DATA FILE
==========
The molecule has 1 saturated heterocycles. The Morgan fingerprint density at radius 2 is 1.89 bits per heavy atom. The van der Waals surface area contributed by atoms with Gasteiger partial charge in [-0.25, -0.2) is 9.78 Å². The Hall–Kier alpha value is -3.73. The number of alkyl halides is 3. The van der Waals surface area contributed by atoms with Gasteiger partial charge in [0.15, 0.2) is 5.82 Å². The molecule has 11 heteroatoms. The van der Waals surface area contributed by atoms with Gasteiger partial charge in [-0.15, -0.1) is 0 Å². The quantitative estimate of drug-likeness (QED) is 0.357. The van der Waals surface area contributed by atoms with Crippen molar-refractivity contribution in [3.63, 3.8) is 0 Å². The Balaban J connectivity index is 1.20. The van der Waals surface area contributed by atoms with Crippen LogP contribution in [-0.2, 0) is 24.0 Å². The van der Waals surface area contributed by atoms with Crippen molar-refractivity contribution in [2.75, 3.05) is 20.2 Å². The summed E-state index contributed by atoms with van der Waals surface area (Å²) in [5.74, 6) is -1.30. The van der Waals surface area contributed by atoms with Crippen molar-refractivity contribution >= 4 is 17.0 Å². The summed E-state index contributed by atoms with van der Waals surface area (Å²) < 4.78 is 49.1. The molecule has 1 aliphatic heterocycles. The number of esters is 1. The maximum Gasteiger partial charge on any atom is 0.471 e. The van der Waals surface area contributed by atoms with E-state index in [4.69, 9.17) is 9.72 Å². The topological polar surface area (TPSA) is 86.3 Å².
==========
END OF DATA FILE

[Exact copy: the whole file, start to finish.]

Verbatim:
The molecule has 1 saturated heterocycles. The Morgan fingerprint density at radius 2 is 1.89 bits per heavy atom. The van der Waals surface area contributed by atoms with Gasteiger partial charge in [-0.25, -0.2) is 9.78 Å². The Hall–Kier alpha value is -3.73. The number of alkyl halides is 3. The van der Waals surface area contributed by atoms with Gasteiger partial charge in [0.15, 0.2) is 5.82 Å². The molecule has 11 heteroatoms. The van der Waals surface area contributed by atoms with Gasteiger partial charge in [-0.15, -0.1) is 0 Å². The quantitative estimate of drug-likeness (QED) is 0.357. The van der Waals surface area contributed by atoms with Crippen molar-refractivity contribution in [3.63, 3.8) is 0 Å². The Balaban J connectivity index is 1.20. The van der Waals surface area contributed by atoms with Crippen LogP contribution in [-0.2, 0) is 24.0 Å². The van der Waals surface area contributed by atoms with Crippen molar-refractivity contribution in [2.75, 3.05) is 20.2 Å². The summed E-state index contributed by atoms with van der Waals surface area (Å²) in [5.74, 6) is -1.30. The van der Waals surface area contributed by atoms with Crippen molar-refractivity contribution >= 4 is 17.0 Å². The summed E-state index contributed by atoms with van der Waals surface area (Å²) < 4.78 is 49.1. The molecule has 1 aliphatic heterocycles. The number of esters is 1. The maximum Gasteiger partial charge on any atom is 0.471 e. The van der Waals surface area contributed by atoms with E-state index in [4.69, 9.17) is 9.72 Å². The topological polar surface area (TPSA) is 86.3 Å².